Sometimes I still find it hard to imagine that a few years ago, I was a student in college, dreading thesis defense and partying till the wee hours of the morning. Then the next thing I know, I’m a thesis panelist and a chaperon for a debut.

This is one of those little things in life that tell you: hey, you ARE getting older.

The icky “damn I’m getting old” feeling struck me the moment I was given the scoresheet for the students presenting their thesis last Saturday morning. I couldn’t accept the fact that just a few years back (around three or four), I was the one freaking out while waiting for my turn to have my thesis butchered into pieces. Never did it ever occur to me that I would be one of those panelists I used to dread. Armed with a pen, a scoresheet, and an incredibly bad mood—I was the students’ living nightmare that morning.

I wasn’t that hard on them really. I was in a bad mood due to lack of sleep—so yeah, they got a bit lucky I wasn’t my usual energized self. Drowsiness prevented me from being total biatch. Hehe. Besides, I felt bad about failing them on purpose just because (70% of their finals grade would be coming from me). But I think if I was wide awake, I would have really made them earn those grades I would be giving them 😛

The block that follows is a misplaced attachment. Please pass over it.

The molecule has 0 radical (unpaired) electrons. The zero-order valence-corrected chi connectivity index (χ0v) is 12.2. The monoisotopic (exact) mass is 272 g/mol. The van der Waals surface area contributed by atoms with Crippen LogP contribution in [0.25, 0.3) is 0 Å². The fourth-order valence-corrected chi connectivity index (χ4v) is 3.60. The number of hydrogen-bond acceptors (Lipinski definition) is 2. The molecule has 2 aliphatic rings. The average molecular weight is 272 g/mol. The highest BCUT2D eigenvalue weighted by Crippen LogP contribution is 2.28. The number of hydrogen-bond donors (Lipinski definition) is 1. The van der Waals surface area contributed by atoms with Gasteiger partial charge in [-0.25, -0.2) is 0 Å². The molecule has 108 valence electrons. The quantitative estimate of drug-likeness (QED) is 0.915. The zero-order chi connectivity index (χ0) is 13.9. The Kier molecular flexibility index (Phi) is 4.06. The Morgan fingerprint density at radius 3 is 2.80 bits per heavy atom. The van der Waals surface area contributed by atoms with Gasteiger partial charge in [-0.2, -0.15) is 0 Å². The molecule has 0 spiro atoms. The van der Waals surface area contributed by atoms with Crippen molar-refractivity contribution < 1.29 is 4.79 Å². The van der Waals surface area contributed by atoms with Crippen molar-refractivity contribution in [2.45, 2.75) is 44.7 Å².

I was actually torn between compassion and the thought that they should learn from whatever mistake they did. A part of me doesn’t want to make their lives miserable (having gone through the exact same thing myself), but a part of me also sees the need that they should be able to experience it themselves (getting your thesis butchered IS a learning experience, you know). I couldn’t believe that I would be having that dilemma, actually. To think that a few years ago, I was just bitching about the panelist who butchered my thesis—and now, they’re probably bitching about me.

I got the same “I’m getting old” feeling during my cousin’s debut party that evening. Marc and I sat with my uncles, aunts, and a few cousins around my age—we found it a bit unnerving that we were in the “chaperones’ table.” And what was more unnerving was the fact that I couldn’t resist checking up on the “kids” for signs of trouble—just like a true-blue chaperone.

Now I know what my dad meant when he told me, “you’ll understand when you get older.” I’m beginning to understand… So yeah, I think I am getting older.